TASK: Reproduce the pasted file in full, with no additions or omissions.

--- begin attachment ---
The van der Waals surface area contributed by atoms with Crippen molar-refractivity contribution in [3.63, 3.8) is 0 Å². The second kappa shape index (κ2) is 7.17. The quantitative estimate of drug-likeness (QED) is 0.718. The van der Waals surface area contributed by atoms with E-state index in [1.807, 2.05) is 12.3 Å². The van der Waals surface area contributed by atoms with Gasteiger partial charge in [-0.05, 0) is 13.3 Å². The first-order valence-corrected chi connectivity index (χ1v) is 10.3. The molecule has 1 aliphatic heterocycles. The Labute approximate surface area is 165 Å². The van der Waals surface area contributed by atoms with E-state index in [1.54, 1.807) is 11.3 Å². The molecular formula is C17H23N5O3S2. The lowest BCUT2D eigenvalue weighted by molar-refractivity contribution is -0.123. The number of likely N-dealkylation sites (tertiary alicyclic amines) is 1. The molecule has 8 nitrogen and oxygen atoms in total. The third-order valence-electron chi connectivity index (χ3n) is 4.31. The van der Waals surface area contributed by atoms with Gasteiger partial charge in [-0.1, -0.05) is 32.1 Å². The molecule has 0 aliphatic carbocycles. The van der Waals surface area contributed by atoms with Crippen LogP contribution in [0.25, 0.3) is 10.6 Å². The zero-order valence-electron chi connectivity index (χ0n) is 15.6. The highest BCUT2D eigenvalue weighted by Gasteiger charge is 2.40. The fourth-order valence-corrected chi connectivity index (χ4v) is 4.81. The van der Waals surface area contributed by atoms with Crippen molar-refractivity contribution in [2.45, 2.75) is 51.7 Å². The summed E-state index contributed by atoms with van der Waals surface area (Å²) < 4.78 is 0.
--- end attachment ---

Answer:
The van der Waals surface area contributed by atoms with Crippen molar-refractivity contribution in [3.63, 3.8) is 0 Å². The second kappa shape index (κ2) is 7.17. The quantitative estimate of drug-likeness (QED) is 0.718. The van der Waals surface area contributed by atoms with E-state index in [1.807, 2.05) is 12.3 Å². The van der Waals surface area contributed by atoms with Gasteiger partial charge in [-0.05, 0) is 13.3 Å². The first-order valence-corrected chi connectivity index (χ1v) is 10.3. The molecule has 1 aliphatic heterocycles. The Labute approximate surface area is 165 Å². The van der Waals surface area contributed by atoms with E-state index in [1.54, 1.807) is 11.3 Å². The molecular formula is C17H23N5O3S2. The lowest BCUT2D eigenvalue weighted by molar-refractivity contribution is -0.123. The number of likely N-dealkylation sites (tertiary alicyclic amines) is 1. The molecule has 8 nitrogen and oxygen atoms in total. The third-order valence-electron chi connectivity index (χ3n) is 4.31. The van der Waals surface area contributed by atoms with Gasteiger partial charge in [-0.1, -0.05) is 32.1 Å². The molecule has 0 aliphatic carbocycles. The van der Waals surface area contributed by atoms with Crippen LogP contribution in [0.25, 0.3) is 10.6 Å². The zero-order valence-electron chi connectivity index (χ0n) is 15.6. The highest BCUT2D eigenvalue weighted by Gasteiger charge is 2.40. The fourth-order valence-corrected chi connectivity index (χ4v) is 4.81. The van der Waals surface area contributed by atoms with Crippen molar-refractivity contribution in [2.45, 2.75) is 51.7 Å². The summed E-state index contributed by atoms with van der Waals surface area (Å²) < 4.78 is 0.